Methods
This cross-sectional study was based on a sample of 816 GPs working within the main health care insurance system in the Seine-Maritime district of France during 2010. Only GPs meeting the criteria for full-time GP practice were included. The ratio of AD prescription to overall prescription volume, a relative measure of AD prescription level, was calculated for each GP, using the defined daily dose (DDD) concept. Associations of this AD prescription ratio with GPs’ age, gender, practice location, number of years of practice, number of days of sickness certificates prescribed, number of home visits and consultations, number and mean age of registered patients, mean patient income, and number of patients with a chronic condition were assessed using univariate and multivariate analysis.
Results
The high prescribers were middle-aged (40–59) urban GPs, with a moderate number of consultations and fewer low-income and chronic patients. GPs’ workload (e.g., volume of prescribed drug reimbursement and number of consultations) had no influence on the AD prescription ratio. GPs with more patients with risk factors for depression prescribed fewer ADs, however, which could suggest the medications were under-prescribed among the at-risk population.
Conclusions
Our study described a profile of the typical higher AD prescriber that did not include heavy workload. In future work, a more detailed assessment of all biopsychosocial components of the consultation and other influences on GP behavior such as prior training would be useful to explain AD prescription in GP’s practice.
Electronic supplementary material
The online version of this article (doi:10.1186/s12991-015-0041-7) contains supplementary material, which is available to authorized users.
doi:10.1186/s12991-015-0041-7
PMCID: PMC4308843  PMID: 25632295
Antidepressants; General practice; General practitioners; Cross-sectional study; Pharmaco-epidemiology
8.  Long-term efficacy and tolerability of quetiapine in patients with schizophrenia who switched from other antipsychotics because of inadequate therapeutic response—a prospective open-label study 
Background
While the frequency and importance of antipsychotic switching in patients with schizophrenia, there is insufficient evidence with regard to switching strategy. Quetiapine is one of the drugs of choice for switch because of its unique receptor profile. However, there were no data on the long-term clinical and neurocognitive effect of quetiapine in patients who had responded inadequately to prior antipsychotics. The purpose of this study is to examine the long-term efficacy and tolerability of quetiapine in patients with schizophrenia who switched from other antipsychotics because of inadequate therapeutic response. We hypothesized that quetiapine would show long-term effectiveness in broad symptom dimensions including negative and neurocognitive symptoms while having good tolerability.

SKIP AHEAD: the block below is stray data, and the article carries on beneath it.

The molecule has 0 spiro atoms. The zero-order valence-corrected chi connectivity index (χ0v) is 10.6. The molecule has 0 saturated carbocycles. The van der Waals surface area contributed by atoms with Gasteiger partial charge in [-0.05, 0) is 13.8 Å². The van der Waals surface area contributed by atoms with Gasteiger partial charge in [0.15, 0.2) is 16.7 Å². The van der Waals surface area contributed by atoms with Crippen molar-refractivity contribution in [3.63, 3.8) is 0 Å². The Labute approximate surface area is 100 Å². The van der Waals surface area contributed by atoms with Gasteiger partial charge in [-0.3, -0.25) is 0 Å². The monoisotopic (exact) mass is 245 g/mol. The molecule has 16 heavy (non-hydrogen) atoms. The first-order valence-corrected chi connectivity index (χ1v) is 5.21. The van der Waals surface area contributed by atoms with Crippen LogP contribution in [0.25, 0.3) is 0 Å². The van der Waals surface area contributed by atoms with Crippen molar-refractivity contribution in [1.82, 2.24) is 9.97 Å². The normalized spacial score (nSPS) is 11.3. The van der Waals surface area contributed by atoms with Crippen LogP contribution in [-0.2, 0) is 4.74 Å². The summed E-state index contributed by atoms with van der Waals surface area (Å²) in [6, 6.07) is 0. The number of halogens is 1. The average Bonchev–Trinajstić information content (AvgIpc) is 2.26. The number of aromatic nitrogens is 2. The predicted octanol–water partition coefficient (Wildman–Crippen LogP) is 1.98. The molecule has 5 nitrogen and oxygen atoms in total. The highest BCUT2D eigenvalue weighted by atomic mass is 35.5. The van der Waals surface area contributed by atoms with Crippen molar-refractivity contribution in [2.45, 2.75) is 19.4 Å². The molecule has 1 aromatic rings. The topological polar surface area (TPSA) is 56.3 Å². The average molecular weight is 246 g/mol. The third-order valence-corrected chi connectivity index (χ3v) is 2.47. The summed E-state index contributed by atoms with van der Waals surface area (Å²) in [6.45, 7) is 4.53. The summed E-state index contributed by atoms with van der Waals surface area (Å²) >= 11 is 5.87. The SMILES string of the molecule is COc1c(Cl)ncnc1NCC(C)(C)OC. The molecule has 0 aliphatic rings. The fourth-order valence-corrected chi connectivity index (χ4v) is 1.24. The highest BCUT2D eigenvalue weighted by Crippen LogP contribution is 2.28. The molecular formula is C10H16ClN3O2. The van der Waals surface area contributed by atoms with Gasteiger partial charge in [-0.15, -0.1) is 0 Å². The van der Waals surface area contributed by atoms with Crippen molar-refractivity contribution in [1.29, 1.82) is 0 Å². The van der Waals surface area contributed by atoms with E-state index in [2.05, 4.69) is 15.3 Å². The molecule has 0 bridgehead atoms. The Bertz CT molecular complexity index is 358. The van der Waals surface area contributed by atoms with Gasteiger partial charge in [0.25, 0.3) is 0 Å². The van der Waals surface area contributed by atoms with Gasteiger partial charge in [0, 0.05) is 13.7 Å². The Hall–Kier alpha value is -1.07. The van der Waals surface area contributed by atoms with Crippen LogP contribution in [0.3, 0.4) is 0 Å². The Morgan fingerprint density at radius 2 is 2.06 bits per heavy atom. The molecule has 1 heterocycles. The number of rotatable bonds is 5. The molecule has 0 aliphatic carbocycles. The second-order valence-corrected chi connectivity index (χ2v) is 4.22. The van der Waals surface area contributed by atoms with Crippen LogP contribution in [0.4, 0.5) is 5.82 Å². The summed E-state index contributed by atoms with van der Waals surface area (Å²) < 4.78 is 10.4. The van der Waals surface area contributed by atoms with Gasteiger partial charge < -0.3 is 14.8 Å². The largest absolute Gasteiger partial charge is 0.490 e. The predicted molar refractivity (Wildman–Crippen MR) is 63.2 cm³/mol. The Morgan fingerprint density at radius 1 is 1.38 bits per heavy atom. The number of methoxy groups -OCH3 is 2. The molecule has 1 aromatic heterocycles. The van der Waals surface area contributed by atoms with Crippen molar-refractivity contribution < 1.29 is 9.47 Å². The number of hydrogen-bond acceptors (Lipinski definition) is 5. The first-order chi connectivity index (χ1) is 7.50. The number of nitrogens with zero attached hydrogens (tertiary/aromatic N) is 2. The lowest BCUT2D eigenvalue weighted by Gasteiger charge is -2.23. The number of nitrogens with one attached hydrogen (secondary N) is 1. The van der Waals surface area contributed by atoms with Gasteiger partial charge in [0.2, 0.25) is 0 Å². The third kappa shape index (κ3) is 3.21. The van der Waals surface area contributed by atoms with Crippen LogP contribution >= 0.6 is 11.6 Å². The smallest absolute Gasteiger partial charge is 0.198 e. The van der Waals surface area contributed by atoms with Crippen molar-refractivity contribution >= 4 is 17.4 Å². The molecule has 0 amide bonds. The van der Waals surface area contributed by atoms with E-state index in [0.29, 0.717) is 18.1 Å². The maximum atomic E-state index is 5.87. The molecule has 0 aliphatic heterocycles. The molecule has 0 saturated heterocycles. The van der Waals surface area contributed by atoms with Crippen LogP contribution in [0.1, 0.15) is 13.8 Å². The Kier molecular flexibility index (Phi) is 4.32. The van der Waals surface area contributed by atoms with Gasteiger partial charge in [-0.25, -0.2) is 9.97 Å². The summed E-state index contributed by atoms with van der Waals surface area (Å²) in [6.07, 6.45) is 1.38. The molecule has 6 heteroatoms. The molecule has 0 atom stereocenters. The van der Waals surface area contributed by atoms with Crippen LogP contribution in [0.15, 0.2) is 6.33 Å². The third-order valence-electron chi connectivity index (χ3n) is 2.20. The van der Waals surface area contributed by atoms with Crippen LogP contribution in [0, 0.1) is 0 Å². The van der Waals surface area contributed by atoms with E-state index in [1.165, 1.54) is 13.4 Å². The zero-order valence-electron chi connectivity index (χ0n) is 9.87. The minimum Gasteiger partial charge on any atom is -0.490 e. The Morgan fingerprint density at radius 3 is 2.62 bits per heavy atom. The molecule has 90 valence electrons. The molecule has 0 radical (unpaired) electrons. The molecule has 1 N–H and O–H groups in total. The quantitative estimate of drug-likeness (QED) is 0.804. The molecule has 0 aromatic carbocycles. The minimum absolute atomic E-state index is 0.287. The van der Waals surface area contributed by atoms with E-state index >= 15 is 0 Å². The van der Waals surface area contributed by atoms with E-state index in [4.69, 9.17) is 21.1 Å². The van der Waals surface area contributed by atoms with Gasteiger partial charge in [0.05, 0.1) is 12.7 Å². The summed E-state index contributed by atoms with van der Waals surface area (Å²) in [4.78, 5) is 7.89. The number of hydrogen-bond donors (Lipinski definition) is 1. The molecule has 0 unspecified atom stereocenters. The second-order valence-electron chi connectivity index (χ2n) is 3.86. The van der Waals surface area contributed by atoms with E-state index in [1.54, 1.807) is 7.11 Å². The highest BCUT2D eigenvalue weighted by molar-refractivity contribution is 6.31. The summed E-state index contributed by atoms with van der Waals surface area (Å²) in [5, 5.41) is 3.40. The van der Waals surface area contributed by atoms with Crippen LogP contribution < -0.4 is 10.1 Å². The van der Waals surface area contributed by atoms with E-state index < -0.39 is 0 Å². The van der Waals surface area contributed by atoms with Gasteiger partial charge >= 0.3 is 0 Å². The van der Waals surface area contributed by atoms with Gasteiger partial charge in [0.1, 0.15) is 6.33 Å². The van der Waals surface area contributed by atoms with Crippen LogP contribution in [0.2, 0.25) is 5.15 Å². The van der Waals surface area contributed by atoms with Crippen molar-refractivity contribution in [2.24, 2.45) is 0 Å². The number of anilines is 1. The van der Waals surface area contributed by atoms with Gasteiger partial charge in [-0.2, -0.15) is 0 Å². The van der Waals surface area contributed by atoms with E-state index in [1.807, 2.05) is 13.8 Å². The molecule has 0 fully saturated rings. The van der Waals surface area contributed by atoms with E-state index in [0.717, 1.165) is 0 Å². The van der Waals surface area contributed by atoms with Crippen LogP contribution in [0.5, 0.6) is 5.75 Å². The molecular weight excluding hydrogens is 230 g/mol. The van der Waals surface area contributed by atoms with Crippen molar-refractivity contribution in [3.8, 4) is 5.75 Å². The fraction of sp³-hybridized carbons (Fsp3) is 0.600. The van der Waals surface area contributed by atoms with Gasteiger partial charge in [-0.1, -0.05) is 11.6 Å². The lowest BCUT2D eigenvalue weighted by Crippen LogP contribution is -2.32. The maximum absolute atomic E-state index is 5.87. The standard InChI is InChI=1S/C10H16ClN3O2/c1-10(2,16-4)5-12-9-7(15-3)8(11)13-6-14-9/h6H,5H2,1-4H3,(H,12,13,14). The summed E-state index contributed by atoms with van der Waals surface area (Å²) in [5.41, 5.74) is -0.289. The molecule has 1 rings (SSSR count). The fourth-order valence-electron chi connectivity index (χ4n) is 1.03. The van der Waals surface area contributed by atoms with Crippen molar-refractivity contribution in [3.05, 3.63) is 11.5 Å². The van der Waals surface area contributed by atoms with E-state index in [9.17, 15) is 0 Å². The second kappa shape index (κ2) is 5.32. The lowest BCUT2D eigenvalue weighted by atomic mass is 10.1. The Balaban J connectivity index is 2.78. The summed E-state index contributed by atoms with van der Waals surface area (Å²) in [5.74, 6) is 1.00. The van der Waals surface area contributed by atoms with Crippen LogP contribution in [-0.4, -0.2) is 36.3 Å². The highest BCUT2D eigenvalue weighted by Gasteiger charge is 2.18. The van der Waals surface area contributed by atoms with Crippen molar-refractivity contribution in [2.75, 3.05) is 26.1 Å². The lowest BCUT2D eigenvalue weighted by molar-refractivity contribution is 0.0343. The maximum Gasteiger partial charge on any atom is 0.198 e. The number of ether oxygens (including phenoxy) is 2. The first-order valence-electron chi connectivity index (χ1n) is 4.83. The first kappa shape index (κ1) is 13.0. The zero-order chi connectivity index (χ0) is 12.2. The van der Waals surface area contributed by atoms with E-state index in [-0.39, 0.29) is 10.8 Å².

Methods
Twenty-nine subjects with schizophrenia who did not respond to their current monotherapy of antipsychotic or who could not tolerate the treatment were switched to quetiapine and assessed at baseline and at 3, 6, and 12 months. The outcome measures included the brief assessment of cognition in schizophrenia (BACS), the Positive and Negative Syndrome Scale (PANSS), the Clinical Global Impressions Scale (CGI), the Schizophrenia Quality of Life Scale Japanese version (JSQLS), the Athens Insomnia Scale (AIS), and the Drug Attitude Inventory with 30 items (DAI-30). The Drug-Induced Extrapyramidal Symptoms Scale (DIEPSS), HbA1c, prolactin (PRL), and body weight were also evaluated.
Results
Statistically significant improvements were observed in all subscores of the PANSS, the GAF, and the symptoms and side effects subscale of the JSQLS, the DIEPSS, the AIS, and the PRL level, and nearly significant improvements were observed in the DAI-30. Quetiapine monotherapy was associated with significant improvement in the verbal memory test, even after controlling for the practice effect. Although quetiapine was well tolerated, three subjects dropped out because of the worsening of the psychotic symptoms and two additional subjects dropped out because of somnolence.
Conclusion
In this open-label, single-arm study of 29 patients, quetiapine improved both the clinical symptoms and the neurocognitive impairment in chronic schizophrenia patients who failed to respond to prior antipsychotic treatment.
Electronic supplementary material
The online version of this article (doi:10.1186/s12991-014-0039-6) contains supplementary material, which is available to authorized users.
doi:10.1186/s12991-014-0039-6
PMCID: PMC4308846  PMID: 25632293
Schizophrenia; Quetiapine; Switching; Antipsychotic; Negative symptom; Cognitive impairment; Treatment resistance